Medical skin problems can be serious and life-threatening. Understanding medical skin problems is extremely helpful in diagnosing them early. This section covers everything to do with medical skin problems.
Getting infected with a skin fungus may be unsightly or embarrassing, but it's actually quite common. What are the most prevalent types of skin fungus, and how do you know if you have one?
Recognizing a flare-up isn't as easy as it seems. Some people who contract herpes never experience any noticeable symptoms at all. So how do you keep from spreading the virus to your partner?
One of the more remarkable things about human skin is its ability to defend itself. It often forms painful blisters in response to friction or heat, but for epidermolysis bullosa patients, this defense mechanism can be deadly.
We've learned a lot about sexually transmitted diseases, but we're still not sure how they're spread. Can you really get herpes from water fountains and toilet seats? Well ... it's complicated.
Get fast facts on skin lightening for acne scars, and learn about the origins of acne scars and the treatments available to improve the look of acne-scarred skin.
As if the scourge of acne wasn't enough to deal with, those of us afflicted with breakouts often have to deal with its more lasting effects: scarring and dark spots. What's going on with your skin to make it change color?
Feeling blue might be a temporary thing for most people, but for those with argyria -- a condition that turns your skin grayish-blue -- it's a way of life. How can drinking colloidal silver cause this?
Though skin parasites such as lice, bedbugs and scabies affect numerous people every year, most try to keep their infestations private out of fear of appearing unhygienic. But does being clean really have anything to do with it?
These pictures showcase some common -- and not so common -- skin conditions. Learn how to tell the difference between different rashes and bumps.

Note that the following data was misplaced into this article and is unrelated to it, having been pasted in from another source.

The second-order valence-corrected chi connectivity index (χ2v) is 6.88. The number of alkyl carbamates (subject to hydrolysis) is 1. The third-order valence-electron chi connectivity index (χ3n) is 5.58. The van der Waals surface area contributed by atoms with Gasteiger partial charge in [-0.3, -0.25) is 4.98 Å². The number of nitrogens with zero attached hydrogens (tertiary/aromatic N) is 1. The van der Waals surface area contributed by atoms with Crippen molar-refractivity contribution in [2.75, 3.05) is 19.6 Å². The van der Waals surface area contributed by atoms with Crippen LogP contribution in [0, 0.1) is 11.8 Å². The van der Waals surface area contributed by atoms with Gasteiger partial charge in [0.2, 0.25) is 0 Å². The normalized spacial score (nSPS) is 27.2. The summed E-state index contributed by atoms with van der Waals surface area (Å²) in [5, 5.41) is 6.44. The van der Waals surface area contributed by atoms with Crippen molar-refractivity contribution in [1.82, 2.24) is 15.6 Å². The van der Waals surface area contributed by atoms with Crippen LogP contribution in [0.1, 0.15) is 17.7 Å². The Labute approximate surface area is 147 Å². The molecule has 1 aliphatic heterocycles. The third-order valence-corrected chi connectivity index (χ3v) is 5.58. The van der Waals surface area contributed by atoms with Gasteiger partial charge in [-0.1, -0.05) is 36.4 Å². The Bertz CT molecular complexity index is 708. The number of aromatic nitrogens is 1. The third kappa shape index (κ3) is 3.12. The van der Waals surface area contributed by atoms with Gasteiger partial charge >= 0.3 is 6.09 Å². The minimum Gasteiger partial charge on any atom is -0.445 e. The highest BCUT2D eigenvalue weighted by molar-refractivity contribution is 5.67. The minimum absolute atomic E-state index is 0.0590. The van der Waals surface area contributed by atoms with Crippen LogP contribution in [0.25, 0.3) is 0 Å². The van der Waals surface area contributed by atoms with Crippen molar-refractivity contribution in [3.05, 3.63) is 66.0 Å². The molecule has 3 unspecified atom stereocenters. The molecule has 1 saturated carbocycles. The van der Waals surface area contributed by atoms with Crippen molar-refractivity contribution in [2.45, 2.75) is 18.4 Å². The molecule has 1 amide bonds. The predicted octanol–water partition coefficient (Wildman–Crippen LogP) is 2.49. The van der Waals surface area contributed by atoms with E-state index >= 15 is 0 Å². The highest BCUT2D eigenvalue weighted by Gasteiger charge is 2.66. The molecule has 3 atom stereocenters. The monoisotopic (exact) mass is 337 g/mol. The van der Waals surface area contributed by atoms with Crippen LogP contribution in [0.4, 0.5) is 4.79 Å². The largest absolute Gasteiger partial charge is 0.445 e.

Your groin is a popular spot for fungi to mingle. Make it dark and damp enough, and these fungi can grow out of control. What's the deal with this itchy malaise?
Applying sunscreen during beach trips isn't enough to ward off skin cancer. What are some simple things you can do all the time to protect yourself from getting ill down the road?
All kinds of things can irritate your skin. It could be a chemical, a surface or a substance to which you're allergic. What irritants should you avoid, and how do you treat these itchy problems?
Sweat stains are already a pain to get out of shirts, but imagine how difficult it would be if your perspiration came in rainbow colors. What brings on a case of red (or blue or black) sweat?
Nummular dermatitis, a skin condition that affects two in every 1,000 people, is often misdiagnosed as ringworm. But what causes the condition, and how can you correctly identify it?
Periungual warts pop up near the nail bed on your hands and feet. Left untreated, these warts can have lasting effects on the health of your nails. We've got a few ways to avoid and cure these unsightly growths.
That red, itchy circle of skin can mean one of many things, including eczema, psoriasis or ringworm. If it turns out to be pityriasis rosea, however, you won't have much to worry about after a few weeks.
From morning to night, your feet are constantly on the move. However, the pain and inconvenience associated with plantar warts can stop you dead in your tracks.
More than 7.5 million Americans have psoriasis, according to the National Institutes of Health, making it one of the most prevalent autoimmune diseases in the country. But what causes the disease, and is there a cure?
As if having a flushed, red nose weren't enough, rhinophyma's effects are much more than just cosmetic. But how can doctors treat this condition when they don't know the causes?
Ringworm is a common skin problem. What causes ringworm?
It looks like acne or eczema but isn't, and it can result in a red nose that people associate with alcoholism. It's rosacea, a common skin condition most people don't know anything about.
It's a scene straight out of a cheap horror movie: microscopic creatures crawling on your skin, eating your flesh and laying their eggs inside you. But it's not fake, it's real and it's called scabies.
Although it's rare, infants and young children can require burn treatments without ever being burned -- these children have a rare disease called scalded skin syndrome that's caused by the staph bacteria that normally live on skin.
If you have dandruff, you may have a mild form of seborrheic dermatitis, a skin condition that causes flaky, scaly skin and even hair loss. Find out what causes the disease and how you can treat it.
If you're a sun bunny, you'd better consider slathering on some sunscreen and heading for a big umbrella instead -- and don't even think about going to the tanning bed. Skin cancer is a lot more common than most people know.